Author: Jamie C. Yang
The Public Interest of Healthcare versus the Right to Privacy
The Taiwan National Health Insurance, instituted in 1995, is a single-payer compulsory health-care insurance plan. The NHI subsidizes care and treatment of most diseases for all Taiwanese citizens (foreigners are also eligible under certain circumstances), and the population coverage had reached 99% by the end of 2004. Having such high level of coverage, the NHI is a custodian of very valuable medical data.
Photo Courtesy US Army Africa CC BY 2.0
As data science progresses, data analysis has become increasingly important in the development of medical research. Since its inception, the NHI has been providing such data to researchers on a case-by-case or ad hoc basis. Parallel to the growing demand for health information, the Personal Data Protection Act of 2012 (New Act) was announced and implemented to replace the Protection of Computer Processed Personal Data Act (Old Act). The New Act has further clarified the circumstance under which government and research institutes may utilize personal health data.
In an ideal world, the purpose of scientific research and the protection of personal privacy could both be adequately served by de-identification of personal data. However, whether personal information has been de-identified is a judgment call. Currently, there is no standard operating procedure to ensure that personal data is absolutely de-identified. The data might be re-identified with the advancement of data mining techniques or when correlated with other information. Moreover, for patients with rare diseases, their personal data could be easily identified by matching a few indexes.
Patients Brought the NHI to Court
Lately, the NHI began to promote value-added applications of health data to the public and announced that it would be outsourcing some of its functions to a database service provider, hence the issue of personal privacy was brought to the attention of privacy advocate NGOs. On May 5, 2011, one NGO issued letters to the NHI and requested it to cease its current practice of providing data to the database service provider and academia. The named plaintiffs claimed that individuals are still identifiable after de-identification and such practice has breached the regulations under the New Act.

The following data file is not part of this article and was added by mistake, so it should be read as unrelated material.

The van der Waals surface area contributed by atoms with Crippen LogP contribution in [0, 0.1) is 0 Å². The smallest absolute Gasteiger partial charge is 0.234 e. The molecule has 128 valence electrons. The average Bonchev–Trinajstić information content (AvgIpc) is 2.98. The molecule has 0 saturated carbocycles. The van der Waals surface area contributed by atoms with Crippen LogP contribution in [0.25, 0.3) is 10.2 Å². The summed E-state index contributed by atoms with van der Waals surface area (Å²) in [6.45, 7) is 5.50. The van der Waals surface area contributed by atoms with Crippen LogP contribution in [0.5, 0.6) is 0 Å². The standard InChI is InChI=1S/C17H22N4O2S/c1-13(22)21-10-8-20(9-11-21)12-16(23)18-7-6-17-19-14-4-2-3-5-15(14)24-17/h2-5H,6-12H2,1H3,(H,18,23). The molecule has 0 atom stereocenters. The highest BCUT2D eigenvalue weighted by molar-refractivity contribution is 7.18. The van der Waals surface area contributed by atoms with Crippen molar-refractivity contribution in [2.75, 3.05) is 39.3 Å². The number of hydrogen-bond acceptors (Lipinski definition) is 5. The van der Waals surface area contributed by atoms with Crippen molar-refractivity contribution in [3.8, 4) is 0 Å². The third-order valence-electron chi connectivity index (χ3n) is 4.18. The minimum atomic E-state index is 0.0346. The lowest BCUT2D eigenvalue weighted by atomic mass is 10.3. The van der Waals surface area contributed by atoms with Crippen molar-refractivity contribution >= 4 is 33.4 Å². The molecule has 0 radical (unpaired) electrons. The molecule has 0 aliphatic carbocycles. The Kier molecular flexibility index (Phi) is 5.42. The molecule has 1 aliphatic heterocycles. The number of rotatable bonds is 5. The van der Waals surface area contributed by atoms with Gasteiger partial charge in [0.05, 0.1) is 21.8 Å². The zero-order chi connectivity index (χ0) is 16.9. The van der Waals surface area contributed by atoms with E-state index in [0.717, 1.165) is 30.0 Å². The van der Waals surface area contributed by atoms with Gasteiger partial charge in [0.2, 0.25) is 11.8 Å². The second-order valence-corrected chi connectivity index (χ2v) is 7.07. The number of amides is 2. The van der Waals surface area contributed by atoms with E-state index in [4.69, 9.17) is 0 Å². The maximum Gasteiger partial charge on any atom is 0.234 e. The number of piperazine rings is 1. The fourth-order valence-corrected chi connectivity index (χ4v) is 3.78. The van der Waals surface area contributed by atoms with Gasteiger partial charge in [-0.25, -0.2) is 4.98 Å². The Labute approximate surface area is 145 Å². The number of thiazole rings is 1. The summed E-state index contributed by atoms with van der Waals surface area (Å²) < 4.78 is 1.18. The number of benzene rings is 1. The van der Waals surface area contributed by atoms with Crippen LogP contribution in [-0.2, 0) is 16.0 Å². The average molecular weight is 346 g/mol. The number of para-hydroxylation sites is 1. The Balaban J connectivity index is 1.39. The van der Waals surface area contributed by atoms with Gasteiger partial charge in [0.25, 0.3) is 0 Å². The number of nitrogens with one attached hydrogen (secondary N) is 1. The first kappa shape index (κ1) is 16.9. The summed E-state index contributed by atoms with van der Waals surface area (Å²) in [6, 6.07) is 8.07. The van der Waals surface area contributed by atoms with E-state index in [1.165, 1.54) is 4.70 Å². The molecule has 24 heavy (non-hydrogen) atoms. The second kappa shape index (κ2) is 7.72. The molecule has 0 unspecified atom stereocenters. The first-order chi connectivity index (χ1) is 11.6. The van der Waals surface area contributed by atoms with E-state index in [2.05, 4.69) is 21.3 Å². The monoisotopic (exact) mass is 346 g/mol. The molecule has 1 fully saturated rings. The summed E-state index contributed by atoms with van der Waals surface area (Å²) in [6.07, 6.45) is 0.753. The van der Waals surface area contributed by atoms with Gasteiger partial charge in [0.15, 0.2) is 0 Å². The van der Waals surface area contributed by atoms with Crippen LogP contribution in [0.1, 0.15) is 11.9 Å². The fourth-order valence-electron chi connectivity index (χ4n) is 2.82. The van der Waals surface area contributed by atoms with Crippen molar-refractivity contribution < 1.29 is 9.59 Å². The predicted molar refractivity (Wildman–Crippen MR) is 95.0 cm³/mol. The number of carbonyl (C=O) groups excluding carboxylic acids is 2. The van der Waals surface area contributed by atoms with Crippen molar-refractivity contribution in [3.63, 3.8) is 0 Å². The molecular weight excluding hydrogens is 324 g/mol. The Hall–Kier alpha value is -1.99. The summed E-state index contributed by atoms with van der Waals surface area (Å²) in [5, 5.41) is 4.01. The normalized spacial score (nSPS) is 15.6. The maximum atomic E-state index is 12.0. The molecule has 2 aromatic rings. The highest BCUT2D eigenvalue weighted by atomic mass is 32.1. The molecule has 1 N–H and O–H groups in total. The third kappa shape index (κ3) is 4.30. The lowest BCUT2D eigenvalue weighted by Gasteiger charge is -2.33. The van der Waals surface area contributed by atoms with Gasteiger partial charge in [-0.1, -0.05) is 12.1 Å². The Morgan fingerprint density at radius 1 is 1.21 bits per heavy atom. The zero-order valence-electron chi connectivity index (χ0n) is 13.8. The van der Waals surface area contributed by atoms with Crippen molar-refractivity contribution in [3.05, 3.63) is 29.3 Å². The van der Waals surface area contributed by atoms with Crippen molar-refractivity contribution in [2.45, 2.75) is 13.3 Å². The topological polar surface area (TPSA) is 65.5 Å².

The Old Act provides that a government organization may not make use of personal data it collected outside of its original purpose of collection (i.e., ostensibly collect personal data for purpose X, but make use for purpose Y), unless some narrow exceptions are met. These relevant parts of the exceptions under the applied regulations provide that, if utilization of personal data is necessary for academic research and no significant harm is brought upon an individual, an exception can be made.
The NHI is an insurance body, and it was authorized by law to collect personal medical data for calculation of insurance rates and coverage. The use by academia for research was obviously not the original purpose of collection. The NHI thus argued that because personal data is necessary for academic research, an exception applies in this case. The Taipei High Administrative Court, applying the Old Act, agreed with the NHI.
Regarding the plaintiffs’ claims for removing their own health information, the Court further reasoned that “since personal data was collected pursuant to the law and no consent of the person was necessary, the right for the person to opt out shall be limited accordingly,” and “even assuming that certain persons are still identifiable, in order to pursue the benefits of healthcare research, their privacy interests can be sacrificed.” The public interest of healthcare prevailed over private individuals’ right to privacy in this first case of its kind in Taiwan.
The Ongoing Struggle between the Public Interest of Healthcare and the Right to Privacy
In this day and age, a majority of bio-medical research is based on analysis of big data. The tension between the public interest of healthcare and private individuals’ right to privacy will continue to be a common theme.
The New Act provides, the government or academia may make public interest use of data if such data is de-identified so that no specific individuals can be identified. However, the required degree of de-identification is decided by courts on a case-by-case basis and may depend on the scope, scale and sensitivity of personal data involved. The Taipei High Administrative Court’s decision that the plaintiffs’ rights can be compromised for the pursuit of healthcare research has the effect of alleviating the cost of operation for similar large databases in Taiwan. Nevertheless, whether a vague concept of public interest may always prevail over personal rights to privacy under the New Act is highly debatable. The personal information intensive industries in Taiwan would be keeping a close eye on new court decisions.